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This article was published 2/1/2016 (1882 days ago), so information in it may no longer be current.

Three writers will offer Winnipeggers a tasters' pack of speculative fiction.

Local writers Shen Braun, David J. Fortier and Patrick Johanneson will read at Winnipeg's first Chiaroscuro reading of 2016 at McNally Robinson on Wednesday at 7 p.m.

The ChiSeries is a Canadian speculative fiction reading series in Toronto, Ottawa, Winnipeg and Vancouver that showcases authors of fantasy, science fiction and horror. It seeks to "provide a casual environment for fans of genre material to discover new authors and meet with old favourites."


A new children's book seeks to tell the real-life story behind A.A. Milne's character Winnie the Pooh.

Finding Winnie: The True Story of the World's Most Famous Bear (Little, Brown) is written by Lindsay Mattick, the great-grandaughter of Harry Colebourn, who rescued a baby bear, naming him after his hometown, Winnipeg -- and then took Winnie to war.

Using archived photos of Colebourn with Winnie, Mattick partnered with illustrator Sophie Blackall to tell Winnie's story. "I thought a picture book would be an amazing way to share my incredible family story with my child," said Mattick in an interview.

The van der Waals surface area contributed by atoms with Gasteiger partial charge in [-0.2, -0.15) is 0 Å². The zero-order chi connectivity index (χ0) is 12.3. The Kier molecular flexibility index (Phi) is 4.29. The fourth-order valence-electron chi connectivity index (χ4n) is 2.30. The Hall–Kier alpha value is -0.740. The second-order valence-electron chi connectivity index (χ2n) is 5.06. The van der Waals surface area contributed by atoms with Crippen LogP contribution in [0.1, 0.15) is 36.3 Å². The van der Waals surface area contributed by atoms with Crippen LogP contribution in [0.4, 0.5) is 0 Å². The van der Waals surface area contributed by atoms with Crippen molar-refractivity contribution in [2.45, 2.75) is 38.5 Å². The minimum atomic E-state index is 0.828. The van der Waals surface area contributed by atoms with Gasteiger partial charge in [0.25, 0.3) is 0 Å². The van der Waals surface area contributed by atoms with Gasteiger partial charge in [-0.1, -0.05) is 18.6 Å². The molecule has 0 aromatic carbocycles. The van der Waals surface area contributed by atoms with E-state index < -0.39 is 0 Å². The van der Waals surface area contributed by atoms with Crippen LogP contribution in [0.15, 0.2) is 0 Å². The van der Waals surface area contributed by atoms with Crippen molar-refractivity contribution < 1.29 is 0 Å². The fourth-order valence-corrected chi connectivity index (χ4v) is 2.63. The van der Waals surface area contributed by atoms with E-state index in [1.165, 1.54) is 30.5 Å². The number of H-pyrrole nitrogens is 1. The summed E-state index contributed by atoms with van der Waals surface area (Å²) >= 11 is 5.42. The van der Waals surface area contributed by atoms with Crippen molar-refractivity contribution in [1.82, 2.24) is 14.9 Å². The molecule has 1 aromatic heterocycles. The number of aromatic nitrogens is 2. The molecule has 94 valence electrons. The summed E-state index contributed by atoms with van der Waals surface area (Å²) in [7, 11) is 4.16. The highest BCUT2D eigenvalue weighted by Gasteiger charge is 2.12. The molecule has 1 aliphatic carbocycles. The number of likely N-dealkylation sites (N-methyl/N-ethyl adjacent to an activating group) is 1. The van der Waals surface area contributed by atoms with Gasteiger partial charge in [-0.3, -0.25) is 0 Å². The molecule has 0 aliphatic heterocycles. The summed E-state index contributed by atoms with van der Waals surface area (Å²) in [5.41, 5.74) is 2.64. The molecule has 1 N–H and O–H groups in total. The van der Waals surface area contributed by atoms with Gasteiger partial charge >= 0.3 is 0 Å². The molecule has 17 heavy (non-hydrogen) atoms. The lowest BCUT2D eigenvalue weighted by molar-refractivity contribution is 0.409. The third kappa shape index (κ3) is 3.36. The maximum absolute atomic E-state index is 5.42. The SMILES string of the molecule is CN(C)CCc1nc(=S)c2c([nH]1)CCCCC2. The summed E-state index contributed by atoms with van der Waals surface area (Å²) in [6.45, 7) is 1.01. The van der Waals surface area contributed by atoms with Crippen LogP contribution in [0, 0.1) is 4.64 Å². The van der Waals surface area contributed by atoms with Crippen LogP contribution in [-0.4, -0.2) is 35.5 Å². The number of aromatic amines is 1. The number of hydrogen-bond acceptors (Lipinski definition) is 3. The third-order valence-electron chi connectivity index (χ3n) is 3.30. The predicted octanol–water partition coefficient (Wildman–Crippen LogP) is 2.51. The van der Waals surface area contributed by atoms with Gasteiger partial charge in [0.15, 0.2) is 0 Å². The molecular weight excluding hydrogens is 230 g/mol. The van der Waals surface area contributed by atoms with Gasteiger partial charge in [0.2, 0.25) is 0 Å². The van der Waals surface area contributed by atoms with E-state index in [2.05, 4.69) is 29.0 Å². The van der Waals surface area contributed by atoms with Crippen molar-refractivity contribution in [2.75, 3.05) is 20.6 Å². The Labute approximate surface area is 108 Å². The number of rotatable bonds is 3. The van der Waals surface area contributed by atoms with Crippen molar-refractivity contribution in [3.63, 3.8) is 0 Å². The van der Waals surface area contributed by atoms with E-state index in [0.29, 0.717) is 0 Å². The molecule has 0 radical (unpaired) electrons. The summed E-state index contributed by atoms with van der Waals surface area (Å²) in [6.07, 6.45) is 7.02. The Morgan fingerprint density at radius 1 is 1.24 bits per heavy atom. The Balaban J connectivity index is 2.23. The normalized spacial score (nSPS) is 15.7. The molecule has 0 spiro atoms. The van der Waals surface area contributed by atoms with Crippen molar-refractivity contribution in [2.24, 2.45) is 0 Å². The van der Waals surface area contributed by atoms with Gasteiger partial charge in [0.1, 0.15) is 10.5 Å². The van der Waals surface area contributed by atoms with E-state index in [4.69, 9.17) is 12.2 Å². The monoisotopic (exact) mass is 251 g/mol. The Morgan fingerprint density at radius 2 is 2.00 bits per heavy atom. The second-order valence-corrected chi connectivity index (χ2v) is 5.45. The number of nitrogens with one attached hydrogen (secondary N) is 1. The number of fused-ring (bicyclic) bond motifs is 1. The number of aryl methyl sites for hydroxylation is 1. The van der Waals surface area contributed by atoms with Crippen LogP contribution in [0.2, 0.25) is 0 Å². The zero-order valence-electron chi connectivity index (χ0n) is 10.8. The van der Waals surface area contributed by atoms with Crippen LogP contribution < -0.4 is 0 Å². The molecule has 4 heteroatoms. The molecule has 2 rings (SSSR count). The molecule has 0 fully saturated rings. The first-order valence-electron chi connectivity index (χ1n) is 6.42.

"Yeah, don't bother, I didn't write anything." If you remember Saturday Night Live's Celebrity Jeopardy, you remember Norm MacDonald's Burt Reynolds send-up, with oversized hat.

Well, the Canadian comedian and former SNL Weekend Update anchor will release his first memoir with publisher HarperCollins this fall. Based on a True Story will recount major events of MacDonald's life in a series of tales -- some true, some invented.


The Canadian book industry is doing its part to give Syrian refugees to Canada a warm welcome.

The International Board on Books for Young People (IBBY) Canada and Groundwood Books are partnering to offer refugee families 5,000 copies of the Governor General's Literary Award winning wordless picture book Sidewalk Flowers.

Sidewalk Flowers' author JonArno Lawson and illustrator Sydney Smith will donate royalties from the special distribution, while publisher Groundwood Books will forego revenues.

In pictures, the book tells the story of a father-daughter walk through a city, and the flowers the girl gathers.

Each book will include a card in English, French and Arabic introducing refugee families to Canada's public libraries.

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